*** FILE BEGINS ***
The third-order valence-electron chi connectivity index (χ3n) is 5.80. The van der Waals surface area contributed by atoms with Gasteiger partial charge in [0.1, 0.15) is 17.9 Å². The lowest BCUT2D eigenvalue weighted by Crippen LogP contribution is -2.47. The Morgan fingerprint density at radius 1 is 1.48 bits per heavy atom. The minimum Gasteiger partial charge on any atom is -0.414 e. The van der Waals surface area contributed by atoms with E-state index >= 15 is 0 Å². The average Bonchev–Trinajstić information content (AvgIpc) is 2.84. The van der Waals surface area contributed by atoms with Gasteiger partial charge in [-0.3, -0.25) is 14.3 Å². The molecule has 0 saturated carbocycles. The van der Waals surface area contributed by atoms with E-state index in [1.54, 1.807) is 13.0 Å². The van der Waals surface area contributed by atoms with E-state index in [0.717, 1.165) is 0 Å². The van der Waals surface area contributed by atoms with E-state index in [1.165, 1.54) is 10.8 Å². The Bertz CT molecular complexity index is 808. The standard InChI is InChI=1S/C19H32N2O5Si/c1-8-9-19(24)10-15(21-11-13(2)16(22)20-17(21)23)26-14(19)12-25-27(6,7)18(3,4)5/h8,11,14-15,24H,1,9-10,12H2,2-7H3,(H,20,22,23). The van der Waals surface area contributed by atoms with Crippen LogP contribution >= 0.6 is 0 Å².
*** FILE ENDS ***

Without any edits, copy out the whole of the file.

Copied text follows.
The third-order valence-electron chi connectivity index (χ3n) is 5.80. The van der Waals surface area contributed by atoms with Gasteiger partial charge in [0.1, 0.15) is 17.9 Å². The lowest BCUT2D eigenvalue weighted by Crippen LogP contribution is -2.47. The Morgan fingerprint density at radius 1 is 1.48 bits per heavy atom. The minimum Gasteiger partial charge on any atom is -0.414 e. The van der Waals surface area contributed by atoms with E-state index >= 15 is 0 Å². The average Bonchev–Trinajstić information content (AvgIpc) is 2.84. The van der Waals surface area contributed by atoms with Gasteiger partial charge in [-0.3, -0.25) is 14.3 Å². The molecule has 0 saturated carbocycles. The van der Waals surface area contributed by atoms with E-state index in [1.54, 1.807) is 13.0 Å². The van der Waals surface area contributed by atoms with E-state index in [0.717, 1.165) is 0 Å². The van der Waals surface area contributed by atoms with E-state index in [1.165, 1.54) is 10.8 Å². The Bertz CT molecular complexity index is 808. The standard InChI is InChI=1S/C19H32N2O5Si/c1-8-9-19(24)10-15(21-11-13(2)16(22)20-17(21)23)26-14(19)12-25-27(6,7)18(3,4)5/h8,11,14-15,24H,1,9-10,12H2,2-7H3,(H,20,22,23). The van der Waals surface area contributed by atoms with Crippen LogP contribution >= 0.6 is 0 Å².